The comment by Victor Spinetti intrigued me and I wanted to find out more about this actor’s life.
Picture: Victor Spinetti with John Lennon and Yoko Ono
Picture: Victor Spinetti
The following is an extract from Victor Spinetti’s obituary published by The Guardian:
“Victor Spinetti was an outrageously talented Welsh actor and raconteur who made his name with Joan Littlewood’s Theatre Workshop and found fame and fortune as a friend and colleague of the Beatles, appearing in three of their five films, and with Richard Burton and Elizabeth Taylor in Franco Zeffirelli’s The Taming of the Shrew (1967).
It was while he was giving his brilliantly articulated and hilarious “turn” as the gobbledegook-shouting drill sergeant in Oh, What a Lovely War! in the West End in 1963 – he won a Tony for the performance when the show went to Broadway – that the Beatles visited him backstage and invited him to appear in A Hard Day’s Night (1964).
“George Harrison later said that his mother would refuse to go and see the group’s films unless Spinetti was in them…”
These, and other tales of the stars, would be recounted by Spinetti himself in his one-man shows, and in the wonderful autobiography he wrote, Up Front (2006), with the help of another Littlewood associate, Peter Rankin.”
A wonderfully colourful character, Spinetti was in his element when the 60’s arrived:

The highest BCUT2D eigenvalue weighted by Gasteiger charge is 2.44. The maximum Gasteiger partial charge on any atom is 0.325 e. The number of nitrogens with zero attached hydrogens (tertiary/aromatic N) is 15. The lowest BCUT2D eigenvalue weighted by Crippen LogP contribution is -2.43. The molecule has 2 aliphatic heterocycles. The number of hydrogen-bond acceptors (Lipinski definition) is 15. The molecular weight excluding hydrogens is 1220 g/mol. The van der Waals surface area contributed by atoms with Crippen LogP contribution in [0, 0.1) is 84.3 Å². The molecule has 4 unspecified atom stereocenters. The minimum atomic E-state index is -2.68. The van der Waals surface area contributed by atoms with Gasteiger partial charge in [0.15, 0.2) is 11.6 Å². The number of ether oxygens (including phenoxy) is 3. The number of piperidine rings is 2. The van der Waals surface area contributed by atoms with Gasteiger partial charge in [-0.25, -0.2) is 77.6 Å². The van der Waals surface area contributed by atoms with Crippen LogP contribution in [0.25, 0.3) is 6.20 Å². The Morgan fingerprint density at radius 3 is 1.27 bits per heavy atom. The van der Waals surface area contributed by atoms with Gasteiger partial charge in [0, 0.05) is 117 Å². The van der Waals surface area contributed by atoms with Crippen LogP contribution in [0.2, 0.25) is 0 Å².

“He was more than ready for the swinging 60s, living a champagne lifestyle and dressing colourfully, even when he could not pay all the bills. And if that happened, he told me, he “spanked old gentlemen for money” so he could buy Christmas presents. “My dear old mother told me that, if she’d known at the time, she would have come along and given me a hand!”
After his New York success and the first two Beatles films – Richard Lester’s Help! followed A Hard Day’s Night in 1965 – he played opposite Jack Klugman in Neil Simon’s The Odd Couple at the Queen’s in 1966 and then accepted an invitation from the critic Kenneth Tynan to co-write and direct John Lennon’s zany, poetic In His Own Write at the National (then based at the Old Vic) in 1968.
Until next time
Editor, Official Website of Ian Hendry
A detailed account of the life and work of Ian Hendry in the new biography: